Of Ghost Nets and the Haunting at Nissum Bredning



This article investigates the phenomena of “ghost nets”—fishing gear that has been abandoned or discarded. Starting in 2019 at Nissum Bredning in the western part of Limfjorden, Denmark, the article follows the NGO “the Danish Society for a Living Sea” and their efforts to engage with the issue. The article seeks to understand how ghost nets are tied to local haunting dynamics, namely the dismal ecological state of Nissum Bredning, and how the NGO brought it into national attention through activist approaches.

Author Biography

Sebastian Lundsteen

Sebastian Lundsteen is a PhD fellow in environmental history at the University of Stavanger/The Greenhouse. His project, titled “Submergence: Environmental Justice and the Specter of Exposure to Chemical Pollution” investigates the ubiquitous and ambivalent state of a submerged chemical depot located on the western coastline in Denmark. “Submergence” addresses the invisible and slow attritional violence when a community is continually exposed to hazardous pollution and environmental damage. Furthermore, the project explores themes such as knowledge, justice, and exclusion in the context of a Scandinavian welfare state.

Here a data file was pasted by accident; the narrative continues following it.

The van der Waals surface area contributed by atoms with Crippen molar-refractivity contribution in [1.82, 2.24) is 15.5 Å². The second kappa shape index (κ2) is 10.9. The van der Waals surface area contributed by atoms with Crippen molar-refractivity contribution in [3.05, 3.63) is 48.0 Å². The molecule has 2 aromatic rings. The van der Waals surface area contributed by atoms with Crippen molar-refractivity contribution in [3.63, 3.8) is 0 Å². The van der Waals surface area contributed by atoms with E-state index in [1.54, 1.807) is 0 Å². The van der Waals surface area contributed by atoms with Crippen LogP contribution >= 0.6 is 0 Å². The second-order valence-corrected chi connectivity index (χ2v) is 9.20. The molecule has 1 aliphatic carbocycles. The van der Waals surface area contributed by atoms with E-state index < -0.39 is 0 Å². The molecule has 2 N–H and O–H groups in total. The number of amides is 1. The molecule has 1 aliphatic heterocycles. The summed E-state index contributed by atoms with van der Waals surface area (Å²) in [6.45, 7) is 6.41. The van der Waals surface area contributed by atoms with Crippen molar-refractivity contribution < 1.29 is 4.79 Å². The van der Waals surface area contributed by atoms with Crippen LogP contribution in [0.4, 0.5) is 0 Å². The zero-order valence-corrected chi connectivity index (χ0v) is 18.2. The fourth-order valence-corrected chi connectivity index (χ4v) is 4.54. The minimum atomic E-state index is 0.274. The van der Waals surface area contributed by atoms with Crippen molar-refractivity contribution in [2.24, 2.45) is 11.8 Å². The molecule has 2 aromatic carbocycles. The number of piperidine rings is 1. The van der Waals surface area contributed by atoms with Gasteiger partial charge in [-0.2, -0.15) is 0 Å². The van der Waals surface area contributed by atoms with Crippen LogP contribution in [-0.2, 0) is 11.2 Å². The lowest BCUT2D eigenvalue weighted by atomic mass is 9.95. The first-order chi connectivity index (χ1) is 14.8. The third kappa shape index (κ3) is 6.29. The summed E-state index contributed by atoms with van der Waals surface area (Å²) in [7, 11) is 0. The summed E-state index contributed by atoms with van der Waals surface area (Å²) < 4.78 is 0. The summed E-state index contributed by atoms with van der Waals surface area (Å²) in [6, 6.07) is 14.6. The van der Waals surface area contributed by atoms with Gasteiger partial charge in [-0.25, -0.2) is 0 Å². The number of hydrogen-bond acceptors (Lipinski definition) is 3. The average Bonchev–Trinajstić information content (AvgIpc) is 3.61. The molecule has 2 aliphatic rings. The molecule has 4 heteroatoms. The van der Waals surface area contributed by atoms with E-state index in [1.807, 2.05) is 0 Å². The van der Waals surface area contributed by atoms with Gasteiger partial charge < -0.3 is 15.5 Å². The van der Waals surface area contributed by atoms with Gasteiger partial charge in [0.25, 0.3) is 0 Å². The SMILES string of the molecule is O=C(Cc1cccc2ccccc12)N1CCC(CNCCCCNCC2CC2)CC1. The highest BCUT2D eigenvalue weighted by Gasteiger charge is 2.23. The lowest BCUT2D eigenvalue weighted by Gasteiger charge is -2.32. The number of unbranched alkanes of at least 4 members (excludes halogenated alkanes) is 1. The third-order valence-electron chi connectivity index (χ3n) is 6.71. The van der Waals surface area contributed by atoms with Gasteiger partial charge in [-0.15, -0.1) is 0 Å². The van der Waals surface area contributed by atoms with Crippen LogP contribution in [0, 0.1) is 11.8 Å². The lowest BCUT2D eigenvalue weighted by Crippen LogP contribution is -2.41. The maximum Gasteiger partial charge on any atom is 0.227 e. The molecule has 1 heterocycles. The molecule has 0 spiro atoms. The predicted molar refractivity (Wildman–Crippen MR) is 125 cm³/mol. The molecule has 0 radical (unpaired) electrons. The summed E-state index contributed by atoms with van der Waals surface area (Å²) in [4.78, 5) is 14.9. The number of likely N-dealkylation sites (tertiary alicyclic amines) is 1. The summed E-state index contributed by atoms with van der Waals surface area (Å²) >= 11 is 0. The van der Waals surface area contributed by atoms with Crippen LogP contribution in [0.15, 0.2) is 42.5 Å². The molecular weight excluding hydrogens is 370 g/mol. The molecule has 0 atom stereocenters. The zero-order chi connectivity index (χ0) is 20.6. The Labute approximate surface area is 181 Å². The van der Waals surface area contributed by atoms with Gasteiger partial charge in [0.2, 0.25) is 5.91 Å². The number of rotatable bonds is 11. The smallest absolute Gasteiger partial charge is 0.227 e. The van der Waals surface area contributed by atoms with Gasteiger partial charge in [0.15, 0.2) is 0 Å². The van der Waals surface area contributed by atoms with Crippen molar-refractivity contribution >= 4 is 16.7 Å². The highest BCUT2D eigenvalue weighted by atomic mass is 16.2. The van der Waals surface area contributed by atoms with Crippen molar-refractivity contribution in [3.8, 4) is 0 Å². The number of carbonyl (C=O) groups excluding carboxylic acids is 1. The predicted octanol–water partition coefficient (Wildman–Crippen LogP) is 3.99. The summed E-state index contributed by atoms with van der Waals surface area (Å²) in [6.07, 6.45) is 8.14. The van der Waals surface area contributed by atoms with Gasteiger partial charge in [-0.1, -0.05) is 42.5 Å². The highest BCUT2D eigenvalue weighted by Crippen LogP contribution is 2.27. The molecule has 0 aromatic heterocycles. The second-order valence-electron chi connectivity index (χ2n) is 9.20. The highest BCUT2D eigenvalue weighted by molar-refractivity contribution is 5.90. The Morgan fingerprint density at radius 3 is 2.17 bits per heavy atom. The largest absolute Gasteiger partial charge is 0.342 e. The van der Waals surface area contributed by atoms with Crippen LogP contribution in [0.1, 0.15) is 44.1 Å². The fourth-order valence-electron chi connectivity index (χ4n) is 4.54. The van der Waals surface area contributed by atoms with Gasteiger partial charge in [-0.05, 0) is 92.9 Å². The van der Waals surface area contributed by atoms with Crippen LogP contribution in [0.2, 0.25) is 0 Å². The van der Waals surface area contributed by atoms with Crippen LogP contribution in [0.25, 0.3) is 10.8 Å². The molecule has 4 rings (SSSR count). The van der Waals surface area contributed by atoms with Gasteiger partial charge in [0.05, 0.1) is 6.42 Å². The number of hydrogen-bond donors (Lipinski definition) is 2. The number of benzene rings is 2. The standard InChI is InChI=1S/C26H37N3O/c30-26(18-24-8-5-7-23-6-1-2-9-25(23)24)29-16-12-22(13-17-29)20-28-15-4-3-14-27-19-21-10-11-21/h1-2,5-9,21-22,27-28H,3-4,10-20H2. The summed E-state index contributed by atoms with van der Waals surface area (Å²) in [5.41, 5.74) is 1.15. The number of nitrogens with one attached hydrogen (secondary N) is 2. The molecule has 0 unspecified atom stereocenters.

Photo of bags of ghost nets.